Date of Award

Summer 2019

Degree Type

Masters Thesis

Degree Name

Master of Science (MS)


Biological, Environmental, and Earth Sciences

Committee Chair

Kevin A. Kuehn

Committee Chair School

Biological, Environmental, and Earth Sciences

Committee Member 2

Micheal A. Davis

Committee Member 2 School

Biological, Environmental, and Earth Sciences

Committee Member 3

Jason D. Hoeksema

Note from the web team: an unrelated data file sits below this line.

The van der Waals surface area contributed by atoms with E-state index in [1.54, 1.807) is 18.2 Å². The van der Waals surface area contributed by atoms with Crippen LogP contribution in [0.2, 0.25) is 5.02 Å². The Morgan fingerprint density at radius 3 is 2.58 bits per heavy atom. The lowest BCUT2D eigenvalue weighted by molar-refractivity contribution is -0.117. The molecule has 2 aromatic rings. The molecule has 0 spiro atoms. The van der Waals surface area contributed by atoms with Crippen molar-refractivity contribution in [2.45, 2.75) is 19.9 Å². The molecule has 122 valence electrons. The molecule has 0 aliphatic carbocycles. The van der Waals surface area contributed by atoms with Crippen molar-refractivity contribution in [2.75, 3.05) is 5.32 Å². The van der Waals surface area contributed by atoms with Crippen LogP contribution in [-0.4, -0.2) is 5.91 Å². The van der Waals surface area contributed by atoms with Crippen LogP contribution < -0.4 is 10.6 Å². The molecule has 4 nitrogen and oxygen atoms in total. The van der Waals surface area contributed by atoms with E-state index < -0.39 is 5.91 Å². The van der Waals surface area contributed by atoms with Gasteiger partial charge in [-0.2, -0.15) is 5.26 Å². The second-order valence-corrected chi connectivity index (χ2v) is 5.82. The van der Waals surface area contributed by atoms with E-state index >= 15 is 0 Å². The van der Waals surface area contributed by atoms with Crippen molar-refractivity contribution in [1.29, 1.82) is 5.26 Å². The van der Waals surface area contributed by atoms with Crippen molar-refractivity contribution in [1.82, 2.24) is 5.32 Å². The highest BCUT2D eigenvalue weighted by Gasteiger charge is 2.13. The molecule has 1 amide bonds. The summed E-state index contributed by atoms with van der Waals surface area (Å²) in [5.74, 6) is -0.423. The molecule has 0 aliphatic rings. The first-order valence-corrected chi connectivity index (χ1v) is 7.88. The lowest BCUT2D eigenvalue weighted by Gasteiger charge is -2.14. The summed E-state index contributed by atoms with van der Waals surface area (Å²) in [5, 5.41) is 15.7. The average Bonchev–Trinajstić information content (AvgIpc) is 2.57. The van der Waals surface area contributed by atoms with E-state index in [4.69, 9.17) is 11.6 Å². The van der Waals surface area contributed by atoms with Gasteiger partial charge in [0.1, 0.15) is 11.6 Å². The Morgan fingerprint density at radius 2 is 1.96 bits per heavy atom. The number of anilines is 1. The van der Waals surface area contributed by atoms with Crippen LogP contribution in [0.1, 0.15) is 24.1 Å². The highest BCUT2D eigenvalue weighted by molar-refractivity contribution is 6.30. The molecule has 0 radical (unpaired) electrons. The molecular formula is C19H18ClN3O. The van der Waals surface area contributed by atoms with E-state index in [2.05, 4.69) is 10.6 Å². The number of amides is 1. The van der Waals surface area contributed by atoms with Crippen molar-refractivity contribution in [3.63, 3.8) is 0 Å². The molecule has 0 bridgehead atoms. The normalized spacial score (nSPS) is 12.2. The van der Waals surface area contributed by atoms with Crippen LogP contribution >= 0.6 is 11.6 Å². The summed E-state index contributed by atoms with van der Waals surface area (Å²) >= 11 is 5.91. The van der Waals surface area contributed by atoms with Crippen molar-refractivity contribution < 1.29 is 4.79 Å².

Ectomycorrhizal (ECM) fungi are critical for the health of forest ecosystems where they can sequester large amounts of carbon in the form of soil organic matter, a matter of growing interest due to anthropogenic climate change. A clear understanding of their growth dynamics and responses to environmental changes is imperative for future work in forest management and the possible mitigation of increased atmospheric CO2. Six ECM fungal species were grown in liquid culture under varying nitrogen and phosphorus concentrations and ratios to assess how exogenous nutrient supplies affect fungal biomass stoichiometry and the degree of elemental homeostasis. Additional studies also examined nutrient and ratio effects on fungal ergosterol and chitin concentrations, which are important biochemical indicator molecules used to assess fungal biomass in environmental samples. Ergosterol and chitin concentrations in fungal dry mass differed significantly between species with no clear pattern. Unlike prior research on saprobic fungi, ECM fungal species displayed strict elemental homeostasis under varying resource nutrient conditions. Finally, seedlings of Monterey pine (Pinus radiata) were inoculated with the ECM fungus Rhizopogon occidentalis and grown in mycocosms to assess patterns of fungal growth, production and turnover. This controlled mycocosm approach resulted in lower estimations of production and turnover in comparison to field studies. These findings suggest future work with ECM could possibly benefit from a modified mycocosm approach in understanding how varying nutritional regimes influence fungal stoichiometry and what affect that could have on their potential to act as carbon sinks in properly managed forests.